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Odin Roark

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Discipline of the artist
By Odin Roark
Last edited: Sunday, April 12, 2015
Posted: Sunday, April 12, 2015

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An article from the esteemed Eric Maisel, whose life as a counselor and therapist for artists, as well as writing numerous books, shares a lifetime of study and evaluation of the artist in society. Below are a few paragraphs I've held close for many years.

From “Creativity for Life” by Eric Maisel, PhD

There are cynical artists who withhold the truth from their art n order to gain an audience and to make money, just as there are cynical clergy who preach while neither loving nor believing, and these cynical artists are often among the most successful, since they are very attuned to the kinds of lies audiences love. But I am guessing—and hoping—that you prefer to live seriously.

Other artist will tell only a fraction of what they know to be true or will alter or subvert the truth, because of self-censorship, a long to be popular, or a desire not to offend. As the French writer Jean Cocteau put it, “After you have written a thing and you reread it, there is always the temptation to remove its poison, to blunt its sting.” Elmore Leonard, the popular mystery writer, said, “I leave out the parts that people skip.” Both of these practices are manifestations of the impulse to have and keep an audience, an impulse every salesperson understands.

But, as visual artist Les Levine put it, “Artists are going to die like anyone else - -to they want to leave behind a lot of work they don’t believe in.” Every artist internally debates this issue. Should she sing a jingle or a hymn? Should she sing in harmony or protest injustice? Should he tell the dark truth about the alcoholism in his family or entertain his fans with his command of language?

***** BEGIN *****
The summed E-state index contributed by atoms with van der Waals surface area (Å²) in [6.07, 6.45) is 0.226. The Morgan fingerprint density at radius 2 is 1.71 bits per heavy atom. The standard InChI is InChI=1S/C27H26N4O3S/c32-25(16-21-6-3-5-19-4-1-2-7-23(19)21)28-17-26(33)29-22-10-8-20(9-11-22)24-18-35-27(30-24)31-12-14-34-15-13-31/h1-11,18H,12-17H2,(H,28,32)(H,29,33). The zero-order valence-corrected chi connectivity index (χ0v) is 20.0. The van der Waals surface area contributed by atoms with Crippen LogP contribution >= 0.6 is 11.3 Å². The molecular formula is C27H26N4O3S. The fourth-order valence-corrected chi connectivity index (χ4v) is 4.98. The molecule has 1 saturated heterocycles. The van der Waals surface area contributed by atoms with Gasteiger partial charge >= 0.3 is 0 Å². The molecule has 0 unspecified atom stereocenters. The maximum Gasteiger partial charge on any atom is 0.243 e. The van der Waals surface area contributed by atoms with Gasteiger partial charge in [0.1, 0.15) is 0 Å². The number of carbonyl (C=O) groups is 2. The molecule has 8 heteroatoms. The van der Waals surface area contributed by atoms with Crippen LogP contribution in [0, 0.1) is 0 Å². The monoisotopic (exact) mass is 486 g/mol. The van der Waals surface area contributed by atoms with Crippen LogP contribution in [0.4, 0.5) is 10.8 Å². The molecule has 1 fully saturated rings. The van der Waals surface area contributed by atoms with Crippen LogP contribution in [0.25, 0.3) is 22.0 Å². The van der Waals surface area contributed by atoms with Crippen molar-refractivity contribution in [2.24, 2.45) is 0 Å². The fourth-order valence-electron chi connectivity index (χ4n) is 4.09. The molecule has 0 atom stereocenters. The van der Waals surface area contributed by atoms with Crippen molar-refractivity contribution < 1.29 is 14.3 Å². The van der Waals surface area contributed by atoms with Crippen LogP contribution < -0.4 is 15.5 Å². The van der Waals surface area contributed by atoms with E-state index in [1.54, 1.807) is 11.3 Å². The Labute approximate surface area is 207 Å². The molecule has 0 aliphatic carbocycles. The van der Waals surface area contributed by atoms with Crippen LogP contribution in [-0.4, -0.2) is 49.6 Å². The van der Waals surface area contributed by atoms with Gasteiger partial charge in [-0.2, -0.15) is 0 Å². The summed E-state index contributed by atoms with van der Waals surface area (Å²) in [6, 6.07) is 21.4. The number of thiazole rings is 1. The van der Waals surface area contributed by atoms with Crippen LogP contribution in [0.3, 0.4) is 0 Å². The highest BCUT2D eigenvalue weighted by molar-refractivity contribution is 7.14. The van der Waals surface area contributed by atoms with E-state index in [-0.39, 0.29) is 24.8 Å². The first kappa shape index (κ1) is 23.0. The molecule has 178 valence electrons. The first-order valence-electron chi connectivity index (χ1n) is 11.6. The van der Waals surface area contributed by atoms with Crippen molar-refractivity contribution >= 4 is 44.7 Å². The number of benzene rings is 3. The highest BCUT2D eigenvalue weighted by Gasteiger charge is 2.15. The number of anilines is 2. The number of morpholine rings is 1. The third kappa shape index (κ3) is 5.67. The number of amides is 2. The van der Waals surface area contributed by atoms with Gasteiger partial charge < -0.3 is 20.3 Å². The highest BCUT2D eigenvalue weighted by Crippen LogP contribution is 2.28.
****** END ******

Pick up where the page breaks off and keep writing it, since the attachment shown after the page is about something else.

As Martha Rosler, a visual artist, explained, “The main effort of most of mass media is to get you to succumb to magic and lost your critical ability. I want the work to be more of an irritant.” If truth is an irritant, however, how is the truth-telling artist to survive? You may never frame the question to yourself in so many words, but you must nevertheless address it your whole career.

The artist who most keenly feels the need to tell the truth will make the fewest concessions, will resist falsification the most, and may, like a scorned prophet, find herself vilified and misunderstood. The artist who is more accommodating, however, who more willingly embraces the commercial and the false, may himself be embraced but may wonder if he is squandering his precious time on earth.


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Reviewed by Jansen Estrup 4/14/2015
Artists (writers, poets, musicians, dancers, painters, photographers - graphic artists - activists?), and other truth tellers always exist on the fringes of society. They will speak their visions even on sidewalks or garrets or gardens or caves. It is the rare one who finds a patron or devoted following, and often gets too much acclaim in a 'choose up sides' culture. Paraphrasing Chris Hedges, "I don't fight Fascists (write) because I will win, I fight them because they are fascists" (I am a writer) ... Thanks for the perspective, and for making your own mean streets so vivid.
Reviewed by Ronald Hull 4/13/2015
Some very wise lessons learned. I have often wondered about pop culture and why so many flock to inane artistry that teaches no lessons and is generally a cheap ripoff of the latest fad. Promotion is the notion. I guess that's why we authors are so encouraged to push our works so they can become "best sellers," whether or not they really are entitled to the accolade, "best."

Fortunately, I don't have to rely on my writing for an income. And I don't have to listen to critics like my family who may feel that I write too openly in the face of potential criticism. If only one of my works stands the test of time, I will be pleased.

I noted a few typos in the quotation. You might want to check again and correct them.

Reviewed by J. Quantaman 4/12/2015
Thanks for the reminder. It's always best without question for authors to remain true to themselves and to strive toward truth. Likewise authors should write as clearly as possible for both the quick witted and slower witted.

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